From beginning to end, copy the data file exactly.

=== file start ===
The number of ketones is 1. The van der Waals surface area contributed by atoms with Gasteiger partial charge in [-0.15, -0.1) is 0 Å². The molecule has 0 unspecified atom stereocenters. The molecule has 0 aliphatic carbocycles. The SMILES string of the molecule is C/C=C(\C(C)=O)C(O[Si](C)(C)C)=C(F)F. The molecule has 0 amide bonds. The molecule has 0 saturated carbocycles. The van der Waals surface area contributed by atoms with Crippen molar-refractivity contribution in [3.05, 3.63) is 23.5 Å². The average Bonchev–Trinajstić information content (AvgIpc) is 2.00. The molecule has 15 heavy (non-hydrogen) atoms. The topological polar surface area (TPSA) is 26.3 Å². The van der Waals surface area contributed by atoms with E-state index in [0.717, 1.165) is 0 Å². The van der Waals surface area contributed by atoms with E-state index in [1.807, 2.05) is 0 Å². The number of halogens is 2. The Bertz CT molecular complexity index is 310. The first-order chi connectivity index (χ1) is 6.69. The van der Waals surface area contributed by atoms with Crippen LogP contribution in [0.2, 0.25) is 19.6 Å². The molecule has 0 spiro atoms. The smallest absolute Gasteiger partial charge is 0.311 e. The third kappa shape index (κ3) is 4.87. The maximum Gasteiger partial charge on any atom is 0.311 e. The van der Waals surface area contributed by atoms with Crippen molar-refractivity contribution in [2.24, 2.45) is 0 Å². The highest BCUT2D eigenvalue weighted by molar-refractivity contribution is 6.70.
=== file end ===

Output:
The number of ketones is 1. The van der Waals surface area contributed by atoms with Gasteiger partial charge in [-0.15, -0.1) is 0 Å². The molecule has 0 unspecified atom stereocenters. The molecule has 0 aliphatic carbocycles. The SMILES string of the molecule is C/C=C(\C(C)=O)C(O[Si](C)(C)C)=C(F)F. The molecule has 0 amide bonds. The molecule has 0 saturated carbocycles. The van der Waals surface area contributed by atoms with Crippen molar-refractivity contribution in [3.05, 3.63) is 23.5 Å². The average Bonchev–Trinajstić information content (AvgIpc) is 2.00. The molecule has 15 heavy (non-hydrogen) atoms. The topological polar surface area (TPSA) is 26.3 Å². The van der Waals surface area contributed by atoms with E-state index in [0.717, 1.165) is 0 Å². The van der Waals surface area contributed by atoms with E-state index in [1.807, 2.05) is 0 Å². The number of halogens is 2. The Bertz CT molecular complexity index is 310. The first-order chi connectivity index (χ1) is 6.69. The van der Waals surface area contributed by atoms with Crippen LogP contribution in [0.2, 0.25) is 19.6 Å². The molecule has 0 spiro atoms. The smallest absolute Gasteiger partial charge is 0.311 e. The third kappa shape index (κ3) is 4.87. The maximum Gasteiger partial charge on any atom is 0.311 e. The van der Waals surface area contributed by atoms with Crippen molar-refractivity contribution in [2.24, 2.45) is 0 Å². The highest BCUT2D eigenvalue weighted by molar-refractivity contribution is 6.70.